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United States Court of Appeals, Tenth Circuit.

UNITED STATES of America, Plaintiff-Appellee, v. Jesus RODRIGUEZ, Defendant-Appellant.

No. 17-2149

Decided: February 13, 2018

Before BRISCOE, MATHESON, and EID, Circuit Judges.* Paige Messec, Presiliano Torrez, Office of the United States Attorney, District of New Mexico, Albuquerque, NM, for Plaintiff-Appellee John T. Carlson, Meredith B. Esser, Office of the Federal Public Defender, Districts of Colorado and Wyoming, Denver, CO, for Defendant-Appellant


Jesus Rodriguez pled guilty to being a felon in possession of a firearm in violation of 18 U.S.C. § 922(g). The district court enhanced his sentence to 15 years in prison under the Armed Career Criminal Act (“ACCA”), 18 U.S.C. § 924(e), finding that he had been convicted of three prior violent felony offenses that qualified him for the enhancement.

Mr. Rodriquez challenges his sentence on appeal, arguing that two of the prior offenses, both for violating N.M.S.A. § 30-3-16(C)—“aggravated battery against a household member inflicting great bodily harm”—are not violent felonies under the ACCA. We have appellate jurisdiction under 18 U.S.C. § 3742(a) and 28 U.S.C. § 1291.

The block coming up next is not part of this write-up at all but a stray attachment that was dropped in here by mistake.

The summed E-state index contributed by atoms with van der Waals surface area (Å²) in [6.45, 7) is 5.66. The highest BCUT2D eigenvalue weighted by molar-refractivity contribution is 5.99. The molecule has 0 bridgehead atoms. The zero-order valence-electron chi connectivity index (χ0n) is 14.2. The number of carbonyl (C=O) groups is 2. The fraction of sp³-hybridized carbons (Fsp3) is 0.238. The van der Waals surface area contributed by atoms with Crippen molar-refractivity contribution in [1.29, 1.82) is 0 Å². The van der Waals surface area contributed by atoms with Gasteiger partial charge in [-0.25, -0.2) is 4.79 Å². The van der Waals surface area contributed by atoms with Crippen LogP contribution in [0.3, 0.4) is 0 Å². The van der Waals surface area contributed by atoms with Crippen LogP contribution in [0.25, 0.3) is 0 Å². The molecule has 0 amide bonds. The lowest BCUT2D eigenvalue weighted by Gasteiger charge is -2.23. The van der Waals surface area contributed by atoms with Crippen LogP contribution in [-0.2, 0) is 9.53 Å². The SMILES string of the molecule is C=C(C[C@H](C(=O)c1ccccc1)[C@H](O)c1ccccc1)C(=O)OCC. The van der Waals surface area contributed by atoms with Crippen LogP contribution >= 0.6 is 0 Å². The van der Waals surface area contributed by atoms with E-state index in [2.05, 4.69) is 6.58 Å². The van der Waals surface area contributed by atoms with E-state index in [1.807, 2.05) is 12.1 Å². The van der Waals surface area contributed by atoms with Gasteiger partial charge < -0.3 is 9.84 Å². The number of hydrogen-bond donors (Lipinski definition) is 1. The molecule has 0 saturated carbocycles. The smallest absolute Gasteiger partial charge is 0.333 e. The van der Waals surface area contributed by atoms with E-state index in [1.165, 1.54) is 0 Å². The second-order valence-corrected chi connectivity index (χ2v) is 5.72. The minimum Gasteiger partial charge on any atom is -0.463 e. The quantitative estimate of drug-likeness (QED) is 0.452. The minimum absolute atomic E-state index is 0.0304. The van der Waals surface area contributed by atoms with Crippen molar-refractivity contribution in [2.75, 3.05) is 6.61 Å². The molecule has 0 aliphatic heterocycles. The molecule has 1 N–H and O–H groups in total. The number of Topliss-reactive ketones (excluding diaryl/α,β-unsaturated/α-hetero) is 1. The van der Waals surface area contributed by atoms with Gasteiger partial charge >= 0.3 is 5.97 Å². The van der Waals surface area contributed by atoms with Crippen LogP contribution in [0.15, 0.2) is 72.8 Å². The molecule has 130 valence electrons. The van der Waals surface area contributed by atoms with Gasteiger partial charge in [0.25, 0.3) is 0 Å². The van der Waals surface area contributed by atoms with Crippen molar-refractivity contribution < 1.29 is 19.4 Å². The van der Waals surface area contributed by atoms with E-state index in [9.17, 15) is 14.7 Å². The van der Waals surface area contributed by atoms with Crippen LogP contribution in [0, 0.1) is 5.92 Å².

In United States v. Ontiveros, 875 F.3d 533 (10th Cir. 2017), this court held that a Colorado statute which required serious bodily injury could not be violated without the use of physical force and therefore a conviction under the statute qualifies as a crime of violence under United State Sentencing Guideline § 4B1.2.1 Id. at 538-39. This court denied a petition for rehearing en banc in this case on January 2, 2018, and the mandate issued on January 10, 2018.

On appeal, Mr. Rodriguez concedes that, based on Ontiveros, his convictions under the comparable New Mexico statute qualify as violent felonies under the ACCA and his sentence must stand. Aplt. Br. at 6-7. He contends Ontiveros was wrongly decided and raises the issue to preserve it for further review. Id.

“[A]bsent en banc consideration or an intervening Supreme Court decision that is contrary to or invalidates our previous analysis,” United States v. White, 782 F.3d 1118, 1126-27 (10th Cir. 2015)(quotations omitted), this court's decision in Ontiveros binds this panel. We therefore affirm Mr. Rodriguez's sentence.


1.   Given the “similarity in language between the ACCA and [the Sentencing Guidelines]” defining “violent felony” and “crime of violence,” respectively, we may “look[ ] to precedent under one provision for guidance under another in determining whether a conviction qualifies as a violent felony.” United States v. Ramon Silva, 608 F.3d 663, 671 (10th Cir. 2010) (quotations omitted).

Scott M. Matheson, Jr., Circuit Judge

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